The amount of time that has passed since the death should not be the deciding factor when considering scheduling a service of remembrance for someone you loved. Especially now, when so many people have been required to postpone or eliminate celebrating a loved one’s life because of the pandemic. Instead of time, let your feelings be the deciding factor.
Many people are feeling off-kilter, just not right, about not having a funeral service for a family member. A funeral, celebration of life, or memorial service does not provide “closure”, there is still grief, but it does provide a very important milestone. The service is a public acknowledgement of the loss of someone dear. It is a pivot point. It is that moment in time when those who are grieving change their focus from the cause of death to remembering the life that was lived and the love that was shared. When we do not hold that milestone event, when we are not able, we feel unbalanced. It’s as though we have left something important undone. That feeling is what should drive us to do something regardless of the number of days, weeks, months, or years. It’s never too late to remember and honor the relationship with a person you loved and lost.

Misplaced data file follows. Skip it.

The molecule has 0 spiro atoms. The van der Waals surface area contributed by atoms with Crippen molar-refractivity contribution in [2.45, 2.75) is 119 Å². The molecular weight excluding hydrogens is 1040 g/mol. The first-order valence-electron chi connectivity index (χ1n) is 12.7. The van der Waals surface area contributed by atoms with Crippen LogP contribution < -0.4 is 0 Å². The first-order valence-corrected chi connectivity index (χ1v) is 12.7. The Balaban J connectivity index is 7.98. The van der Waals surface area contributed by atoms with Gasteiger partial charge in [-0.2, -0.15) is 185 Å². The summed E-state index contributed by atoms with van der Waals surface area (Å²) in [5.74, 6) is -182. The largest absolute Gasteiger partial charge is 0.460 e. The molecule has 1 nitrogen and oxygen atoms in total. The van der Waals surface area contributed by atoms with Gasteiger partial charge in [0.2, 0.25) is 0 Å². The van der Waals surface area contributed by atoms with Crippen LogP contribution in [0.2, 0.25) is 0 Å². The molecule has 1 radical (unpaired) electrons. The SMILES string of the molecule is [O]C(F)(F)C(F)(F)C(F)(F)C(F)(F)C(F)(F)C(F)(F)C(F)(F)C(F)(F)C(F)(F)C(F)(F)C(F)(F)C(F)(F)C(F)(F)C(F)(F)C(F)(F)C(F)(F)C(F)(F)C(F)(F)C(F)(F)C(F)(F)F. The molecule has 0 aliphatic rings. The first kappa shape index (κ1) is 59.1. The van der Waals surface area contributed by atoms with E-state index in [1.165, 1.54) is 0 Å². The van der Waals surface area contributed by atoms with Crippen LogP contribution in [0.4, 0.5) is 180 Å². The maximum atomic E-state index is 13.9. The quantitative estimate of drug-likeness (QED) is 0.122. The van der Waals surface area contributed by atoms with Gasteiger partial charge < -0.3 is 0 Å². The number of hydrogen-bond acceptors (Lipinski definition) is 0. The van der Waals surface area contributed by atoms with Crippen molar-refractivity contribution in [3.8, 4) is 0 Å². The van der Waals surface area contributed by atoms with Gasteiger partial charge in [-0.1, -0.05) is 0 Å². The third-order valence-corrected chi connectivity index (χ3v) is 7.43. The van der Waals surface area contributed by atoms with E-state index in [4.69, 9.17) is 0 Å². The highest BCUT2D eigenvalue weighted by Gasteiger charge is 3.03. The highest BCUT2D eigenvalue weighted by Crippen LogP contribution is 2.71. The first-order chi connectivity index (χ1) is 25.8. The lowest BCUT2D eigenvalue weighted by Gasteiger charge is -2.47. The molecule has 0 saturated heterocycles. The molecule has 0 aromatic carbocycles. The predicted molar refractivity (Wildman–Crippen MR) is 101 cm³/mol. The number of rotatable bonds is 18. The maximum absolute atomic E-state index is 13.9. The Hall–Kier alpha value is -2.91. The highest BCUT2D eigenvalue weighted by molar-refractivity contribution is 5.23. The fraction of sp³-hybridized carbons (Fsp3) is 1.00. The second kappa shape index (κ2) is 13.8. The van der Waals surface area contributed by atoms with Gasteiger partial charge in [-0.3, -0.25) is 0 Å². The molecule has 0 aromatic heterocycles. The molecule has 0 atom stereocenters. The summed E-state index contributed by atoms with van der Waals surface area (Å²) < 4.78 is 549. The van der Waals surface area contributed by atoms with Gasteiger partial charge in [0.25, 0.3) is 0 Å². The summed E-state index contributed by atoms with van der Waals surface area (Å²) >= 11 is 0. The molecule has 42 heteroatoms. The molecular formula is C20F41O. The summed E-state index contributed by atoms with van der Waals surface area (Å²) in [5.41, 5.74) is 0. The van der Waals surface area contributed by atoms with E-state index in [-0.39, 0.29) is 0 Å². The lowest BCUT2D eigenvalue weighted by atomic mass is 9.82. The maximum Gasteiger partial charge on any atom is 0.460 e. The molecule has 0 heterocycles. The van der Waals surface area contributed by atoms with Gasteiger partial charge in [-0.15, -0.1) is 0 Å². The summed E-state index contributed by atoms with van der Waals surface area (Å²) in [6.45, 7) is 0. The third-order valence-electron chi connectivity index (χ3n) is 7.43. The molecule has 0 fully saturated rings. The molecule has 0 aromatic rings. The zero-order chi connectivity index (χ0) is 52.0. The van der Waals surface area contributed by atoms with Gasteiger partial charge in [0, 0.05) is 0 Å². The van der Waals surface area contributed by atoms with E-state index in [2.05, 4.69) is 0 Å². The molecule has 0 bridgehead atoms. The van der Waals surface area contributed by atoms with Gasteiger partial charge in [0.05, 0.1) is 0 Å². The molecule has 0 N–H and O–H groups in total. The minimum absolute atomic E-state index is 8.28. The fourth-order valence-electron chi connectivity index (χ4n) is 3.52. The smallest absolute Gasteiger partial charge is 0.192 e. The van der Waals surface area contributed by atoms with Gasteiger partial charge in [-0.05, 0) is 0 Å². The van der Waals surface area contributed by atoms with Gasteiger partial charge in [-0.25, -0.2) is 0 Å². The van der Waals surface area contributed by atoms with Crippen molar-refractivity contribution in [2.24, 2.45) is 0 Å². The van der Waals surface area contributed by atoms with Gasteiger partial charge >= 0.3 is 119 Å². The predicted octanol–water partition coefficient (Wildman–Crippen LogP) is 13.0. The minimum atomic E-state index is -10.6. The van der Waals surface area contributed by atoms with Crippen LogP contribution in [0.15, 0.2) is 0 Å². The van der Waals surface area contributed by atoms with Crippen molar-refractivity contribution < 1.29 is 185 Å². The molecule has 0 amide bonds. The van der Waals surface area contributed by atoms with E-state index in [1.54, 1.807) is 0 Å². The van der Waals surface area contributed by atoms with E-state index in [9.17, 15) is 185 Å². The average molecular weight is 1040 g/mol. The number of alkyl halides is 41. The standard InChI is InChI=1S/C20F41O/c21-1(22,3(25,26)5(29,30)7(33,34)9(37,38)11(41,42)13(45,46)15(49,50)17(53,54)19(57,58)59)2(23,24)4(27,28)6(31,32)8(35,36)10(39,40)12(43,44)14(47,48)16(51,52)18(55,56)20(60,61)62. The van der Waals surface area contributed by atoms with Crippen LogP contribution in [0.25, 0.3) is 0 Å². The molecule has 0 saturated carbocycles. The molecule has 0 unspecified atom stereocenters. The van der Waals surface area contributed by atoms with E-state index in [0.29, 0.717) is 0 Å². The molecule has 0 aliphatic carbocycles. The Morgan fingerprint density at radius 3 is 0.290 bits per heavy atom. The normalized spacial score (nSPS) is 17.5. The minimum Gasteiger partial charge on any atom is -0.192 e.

So, what can you do? You can call your funeral director and ask for ideas or help with execution of the ideas you and your family are already considering. Perhaps, the eulogy, more than any other aspect of a funeral, memorial service, or life celebration, is a key point. Think about how and where you want to eulogize your loved one. You may choose an informal venue, a faith-based venue, a club the deceased belonged to, or a restaurant where they liked to break bread.
You may choose to schedule the remembrance service on the anniversary of the death. Or you may choose the deceased’s birthday, or her favorite holiday, or even a day when his favorite team has a big game scheduled.
Although there is nothing quite like an in-person gathering where folks can talk, cry, and hug each other, sometimes that just isn’t possible. If you find yourself feeling that something is missing, get creative. Find a way to share your memories. Write that eulogy, mail it, post it, or Zoom it. Share it with others who were close to the person who died.